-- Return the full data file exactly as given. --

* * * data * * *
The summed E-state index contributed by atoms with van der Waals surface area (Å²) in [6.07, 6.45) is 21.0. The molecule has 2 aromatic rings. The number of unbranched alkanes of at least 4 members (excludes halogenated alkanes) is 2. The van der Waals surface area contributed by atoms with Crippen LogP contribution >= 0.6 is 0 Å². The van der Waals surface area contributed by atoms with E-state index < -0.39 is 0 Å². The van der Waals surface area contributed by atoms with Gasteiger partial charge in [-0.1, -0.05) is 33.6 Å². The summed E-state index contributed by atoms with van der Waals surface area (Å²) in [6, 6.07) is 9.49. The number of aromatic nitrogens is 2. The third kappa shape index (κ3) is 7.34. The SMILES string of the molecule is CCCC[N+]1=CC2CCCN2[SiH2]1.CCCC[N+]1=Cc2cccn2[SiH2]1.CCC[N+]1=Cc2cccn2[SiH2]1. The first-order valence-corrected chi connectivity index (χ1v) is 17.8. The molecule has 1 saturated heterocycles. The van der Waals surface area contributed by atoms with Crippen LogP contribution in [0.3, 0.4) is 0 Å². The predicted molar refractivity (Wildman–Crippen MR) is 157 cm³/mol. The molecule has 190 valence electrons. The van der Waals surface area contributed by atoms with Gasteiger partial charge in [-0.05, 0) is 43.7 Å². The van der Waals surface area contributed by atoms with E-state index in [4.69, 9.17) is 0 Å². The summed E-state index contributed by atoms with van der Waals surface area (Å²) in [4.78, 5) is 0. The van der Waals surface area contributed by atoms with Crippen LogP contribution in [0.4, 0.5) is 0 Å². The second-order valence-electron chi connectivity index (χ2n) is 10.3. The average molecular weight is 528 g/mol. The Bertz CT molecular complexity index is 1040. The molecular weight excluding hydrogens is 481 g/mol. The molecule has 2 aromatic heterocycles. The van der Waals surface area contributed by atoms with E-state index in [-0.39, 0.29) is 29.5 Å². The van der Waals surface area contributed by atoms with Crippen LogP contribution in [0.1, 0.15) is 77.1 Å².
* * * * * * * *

The summed E-state index contributed by atoms with van der Waals surface area (Å²) in [6.07, 6.45) is 21.0. The molecule has 2 aromatic rings. The number of unbranched alkanes of at least 4 members (excludes halogenated alkanes) is 2. The van der Waals surface area contributed by atoms with Crippen LogP contribution >= 0.6 is 0 Å². The van der Waals surface area contributed by atoms with E-state index < -0.39 is 0 Å². The van der Waals surface area contributed by atoms with Gasteiger partial charge in [-0.1, -0.05) is 33.6 Å². The summed E-state index contributed by atoms with van der Waals surface area (Å²) in [6, 6.07) is 9.49. The number of aromatic nitrogens is 2. The third kappa shape index (κ3) is 7.34. The SMILES string of the molecule is CCCC[N+]1=CC2CCCN2[SiH2]1.CCCC[N+]1=Cc2cccn2[SiH2]1.CCC[N+]1=Cc2cccn2[SiH2]1. The first-order valence-corrected chi connectivity index (χ1v) is 17.8. The molecule has 1 saturated heterocycles. The van der Waals surface area contributed by atoms with Crippen LogP contribution in [0.3, 0.4) is 0 Å². The predicted molar refractivity (Wildman–Crippen MR) is 157 cm³/mol. The molecule has 190 valence electrons. The van der Waals surface area contributed by atoms with Gasteiger partial charge in [-0.05, 0) is 43.7 Å². The van der Waals surface area contributed by atoms with E-state index in [4.69, 9.17) is 0 Å². The summed E-state index contributed by atoms with van der Waals surface area (Å²) in [4.78, 5) is 0. The van der Waals surface area contributed by atoms with Crippen LogP contribution in [0.4, 0.5) is 0 Å². The second-order valence-electron chi connectivity index (χ2n) is 10.3. The average molecular weight is 528 g/mol. The Bertz CT molecular complexity index is 1040. The molecular weight excluding hydrogens is 481 g/mol. The molecule has 2 aromatic heterocycles. The van der Waals surface area contributed by atoms with E-state index in [-0.39, 0.29) is 29.5 Å². The van der Waals surface area contributed by atoms with Crippen LogP contribution in [0.1, 0.15) is 77.1 Å².